# Hierarchical Piecewise Linear Model (Extending Facebook Prophet forecasting tool)

I’m new to Stan and I am trying to fit a hierarchical piecewise linear model. The code is based on Facebook’s Prophet model, but I’m trying to extend it to be able to use information from different time series. Unfortunately, the sampling process is way too slow and I’m trying to speed it up. I believe one of the root causes is that in `transformed parameters` I’m using a for loop as I don’t know how to vectorize it:

``````transformed parameters {
vector[T] mu;
for (i in 1:T) {
mu[i] = linear_trend(k[country_id[i]], m[country_id[i]], delta[country_id[i]], t[i], A[i], t_change);
}
}
``````

Also, I have read that it’s usually a good idea to reparametrize the model, but I’m not sure if that would help in this case.

The full code is shown below. Any help/reference is greatly appreciated.

``````functions {
matrix get_changepoint_matrix(vector t, vector t_change, int T, int S) {
// Assumes t and t_change are sorted.
matrix[T, S] A;
row_vector[S] a_row;
int cp_idx;

A = rep_matrix(0, T, S);
a_row = rep_row_vector(0, S);
cp_idx = 1;

// Fill in each row of A.
for (i in 1:T) {
while ((cp_idx <= S) && (t[i] >= t_change[cp_idx])) {
a_row[cp_idx] = 1;
cp_idx = cp_idx + 1;
}
A[i] = a_row;
}
return A;
}

// Linear trend function

real linear_trend(
real k,
real m,
vector delta,
real t,
row_vector A,
vector t_change
) {
return (k + A * delta) .* t + (m + A * (-t_change .* delta));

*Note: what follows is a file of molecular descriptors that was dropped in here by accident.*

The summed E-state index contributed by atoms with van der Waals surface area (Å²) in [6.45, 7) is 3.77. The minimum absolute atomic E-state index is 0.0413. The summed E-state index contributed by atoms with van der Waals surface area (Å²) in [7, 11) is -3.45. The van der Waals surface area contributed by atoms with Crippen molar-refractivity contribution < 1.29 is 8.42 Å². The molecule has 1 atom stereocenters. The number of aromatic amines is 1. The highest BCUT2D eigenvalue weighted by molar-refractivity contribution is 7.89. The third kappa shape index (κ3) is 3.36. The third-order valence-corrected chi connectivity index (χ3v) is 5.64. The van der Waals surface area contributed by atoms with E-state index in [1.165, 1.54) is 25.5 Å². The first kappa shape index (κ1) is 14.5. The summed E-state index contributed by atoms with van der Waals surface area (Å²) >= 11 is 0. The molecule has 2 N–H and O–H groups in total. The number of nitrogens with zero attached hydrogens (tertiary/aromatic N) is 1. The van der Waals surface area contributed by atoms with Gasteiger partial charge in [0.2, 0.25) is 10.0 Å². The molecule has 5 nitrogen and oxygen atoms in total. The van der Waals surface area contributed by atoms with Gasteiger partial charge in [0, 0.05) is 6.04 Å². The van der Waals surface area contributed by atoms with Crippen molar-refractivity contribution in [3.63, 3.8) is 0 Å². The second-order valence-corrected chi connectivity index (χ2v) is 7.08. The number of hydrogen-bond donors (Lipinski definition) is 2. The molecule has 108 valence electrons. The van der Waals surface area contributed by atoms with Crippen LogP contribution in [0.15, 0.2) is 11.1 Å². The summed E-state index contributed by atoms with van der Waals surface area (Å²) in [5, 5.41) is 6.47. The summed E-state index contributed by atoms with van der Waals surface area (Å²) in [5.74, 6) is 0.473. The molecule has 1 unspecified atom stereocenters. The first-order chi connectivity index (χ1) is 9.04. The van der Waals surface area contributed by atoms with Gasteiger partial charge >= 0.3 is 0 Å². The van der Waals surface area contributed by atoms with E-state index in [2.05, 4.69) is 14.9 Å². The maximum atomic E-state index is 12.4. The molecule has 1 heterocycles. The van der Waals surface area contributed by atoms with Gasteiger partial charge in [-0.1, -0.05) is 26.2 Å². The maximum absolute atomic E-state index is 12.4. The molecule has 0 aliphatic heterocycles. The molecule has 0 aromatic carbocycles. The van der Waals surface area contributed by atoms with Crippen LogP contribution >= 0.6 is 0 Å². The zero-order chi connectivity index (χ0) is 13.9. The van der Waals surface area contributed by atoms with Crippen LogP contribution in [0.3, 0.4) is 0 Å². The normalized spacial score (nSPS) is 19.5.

}
}

data {
int T;                // Number of samples
vector[T] t;          // Time
vector[T] y;          // Single vector of time series with the data from all the groups (countries)
int S;                // Number of changepoints
vector[S] t_change;   // Times of trend changepoints
real<lower=0> tau;    // Scale on changepoints prior
int<lower=0> num_country;    // Number of countries
int<lower=1, upper=num_country> country_id[T]; // Country ID
}

transformed data {
matrix[T, S] A;
A = get_changepoint_matrix(t, t_change, T, S);
}

parameters {
vector[num_country] k;    // Base trend growth rate
real mu_k;                // Hyperprior on k
vector[num_country] m;    // Trend offset
real mu_m;                // Hyperprior on k
vector[S] delta[num_country]; // Trend rate adjustments
real<lower=0> sigma_k;    // Observation noise
real<lower=0> sigma_m;    // Observation noise
real<lower=0> sigma_obs;  // Observation noise
}

transformed parameters {
vector[T] mu;
for (i in 1:T) {
mu[i] = linear_trend(k[country_id[i]], m[country_id[i]], delta[country_id[i]], t[i], A[i], t_change);
}
}

model {
//hyperpriors
mu_k ~ normal(0, 5);
sigma_k ~ normal(0, 5);

mu_m ~ normal(0, 5);
sigma_m ~ normal(0, 5);

//priors
k ~ normal(mu_k, sigma_k);
m ~ normal(mu_m, sigma_m);
for (c in 1:num_country) {
delta[c] ~ double_exponential(0, tau);
}
sigma_obs ~ normal(0, 0.5);

// Likelihood
y ~ normal(mu,sigma_obs);
}``````
1 Like

Hi, sorry that your question slipped through, although it is well written. Did you manage to move forward?

Generally, I would first look on potential model misspecifications than vectorization as those tend to have the biggest impact on speed. Can the model recover parameters from (small-ish) simulated data? Do you get some warnings? Does the `pairs` plot look good (i.e. “Gaussian-like blobs everywhere”)?

Best of luck with your model!

1 Like